A new analysis of spacecraft data suggests that gigantic calderas lie disguised on the planet’s surface.

When it comes to volcanoes, Mars has always outclassed Earth. At 22 kilometers above the surrounding plains, Olympus Mons is almost three times the height of Mount Everest. Mars’s Alba Mons is one-third as wide as the United States (depending how you measure).

ancient volcano on Mars

Eden Patera is one of several features on Mars that geologists think might be ancient, collapsed volcanoes. ("Patera" is Latin for a shallow bowl.) This image combines digital elevation data with daytime thermal infrared images. Red colors are relatively high and purple-gray colors are low. The caldera is approximately 1,800 meters deep and approximately 70 km wide in the longest dimension. The caldera experienced multiple stages of collapse.

NASA / JPL / GSFC / Arizona State University

But a new study in this week’s edition of Nature proposes that the largest volcanoes on Mars have gone unnoticed — until now.

Joseph Michalski (Planetary Science Institute, Tucson, and the Natural History Museum, UK) and Jacob Bleacher (NASA Goddard) propose that a series of blob-shaped pits on Mars might represent a new class of Martian volcanoes: the supervolcano.

On Earth, supervolcanoes are broad, low-lying features that tend to erupt more than 1,000 cubic kilometers of volcanic ash and lava at once. (For comparison, the eruption of Mount St. Helens in 1980 blew off approximately 1 km3). Earth has seen few volcanic eruptions of this magnitude. The Deccan Traps, which erupted 65 million years ago, spread in a single eruption 9,000 km3 of lava across much of what is now India. Fifteen million years ago, the Columbia River Basalts erupted batch after batch of 2,000 to 10,000 km3 of basalt across the modern-day Pacific Northwest.

Now, Michalski and Bleacher are proposing that Mars was once home to similarly catastrophic eruptions. Using satellite imagery, the geologists mapped the Arabia Terra region of Mars, which lies on the edge between the planet’s drastically different northern and southern terrains. They found seven irregular pits, each upwards of 20 km across (the largest are more than 50 km), which they interpret as calderas: bowl-shaped craters that formed as magma erupted from a subsurface chamber so explosively that the volcano collapsed. Oregon’s Crater Lake formed this way, although, at only 8 km across, it is dwarfed by these Martian calderas.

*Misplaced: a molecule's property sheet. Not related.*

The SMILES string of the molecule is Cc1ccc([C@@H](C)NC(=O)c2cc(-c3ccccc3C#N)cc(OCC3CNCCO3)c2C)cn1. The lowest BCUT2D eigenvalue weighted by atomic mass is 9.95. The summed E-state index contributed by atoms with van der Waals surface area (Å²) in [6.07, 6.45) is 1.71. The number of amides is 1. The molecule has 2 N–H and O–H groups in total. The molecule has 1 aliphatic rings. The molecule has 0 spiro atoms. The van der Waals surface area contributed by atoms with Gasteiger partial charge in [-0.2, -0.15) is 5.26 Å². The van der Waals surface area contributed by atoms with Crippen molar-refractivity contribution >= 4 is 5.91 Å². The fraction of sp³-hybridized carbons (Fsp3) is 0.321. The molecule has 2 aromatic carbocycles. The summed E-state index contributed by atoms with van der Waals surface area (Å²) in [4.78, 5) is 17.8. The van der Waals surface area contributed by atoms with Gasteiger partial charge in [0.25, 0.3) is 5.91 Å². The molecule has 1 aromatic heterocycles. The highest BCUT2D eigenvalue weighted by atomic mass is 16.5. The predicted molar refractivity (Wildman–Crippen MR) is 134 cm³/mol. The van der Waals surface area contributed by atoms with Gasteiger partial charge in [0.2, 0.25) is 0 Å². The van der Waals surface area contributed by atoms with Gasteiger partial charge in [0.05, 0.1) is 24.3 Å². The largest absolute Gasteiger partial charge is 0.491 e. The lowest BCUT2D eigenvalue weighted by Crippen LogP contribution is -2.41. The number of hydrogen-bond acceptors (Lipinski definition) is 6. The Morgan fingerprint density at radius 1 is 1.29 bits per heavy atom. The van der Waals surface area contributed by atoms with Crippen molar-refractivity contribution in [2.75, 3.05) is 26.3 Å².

Mars topography map

This laser altimetry map shows Mars's topography at high resolution. Arabia Terra is the green region circled and lies between the planet's large northern depression and the heavily cratered southern terrain. The big red region on the left is the Tharsis region, another ancient volcanic zone: the three bumps in a diagonal line are the Tharsis Montes, and the even bigger bump to the upper left is Olympus Mons.


These Martian pits were once thought to be irregular impact craters, too low in relief to be volcanoes. However, the new analysis points out telling volcanic features, such as distinct ridges and terraces, that more closely resemble terrestrial calderas than craters.

Such catastrophic eruptions of ash and lava on ancient Mars could have drastically altered the planet’s climate. On Earth, supervolcano eruptions often result in “Volcanic Winter,” a global chilling caused by fine atmospheric ash reflecting away solar energy. Mars’s climate likely suffered a similar chilling as these supervolcanoes erupted.

If the giant pits of Arabia Terra are extinct volcanoes, they might be responsible for the thick deposits of ashlike debris that blanket Mars’s equatorial region. NASA’s Opportunity rover investigated this debris at its Terra Meridiani landing site, and the Curiosity rover is now encountering it inside Gale Crater. For decades, geologists have debated whether this thick debris layer formed from vast deposits in ancient lakes or volcanoes. The supervolcanoes of Arabia Terra might at last be the cause.

But a volcanic origin for the equatorial deposits does not mean a dry Mars. Water-bearing minerals are found throughout the fine ash deposits. These may have formed as groundwater percolated through the volcanic ash, altering some minerals into the ones we see today.

Below, you'll find a video by Nature explaining the result. Credit: Nature Video.

Reference: J. Michalski and J. Bleacher. "Supervolcanoes within an ancient volcanic province in Arabia Terra, Mars." Nature, 3 October 2013.

Selby Cull is a planetary geologist at Bryn Mawr College and studies the mineralogy and geochemistry of the Martian surface. She is also a former intern at Sky & Telescope.


Image of Bill


October 2, 2013 at 4:12 pm

With the fact about these super Volcanoes,Could this have had an effect if there had been life on Mars?

You must be logged in to post a comment.

Image of Dale Jacobs

Dale Jacobs

October 10, 2013 at 1:47 pm

Don't forget the Yellowstone (35 X 45 miles) and The Mono Lake calderas (20 X 11 miles)...

You must be logged in to post a comment.

You must be logged in to post a comment.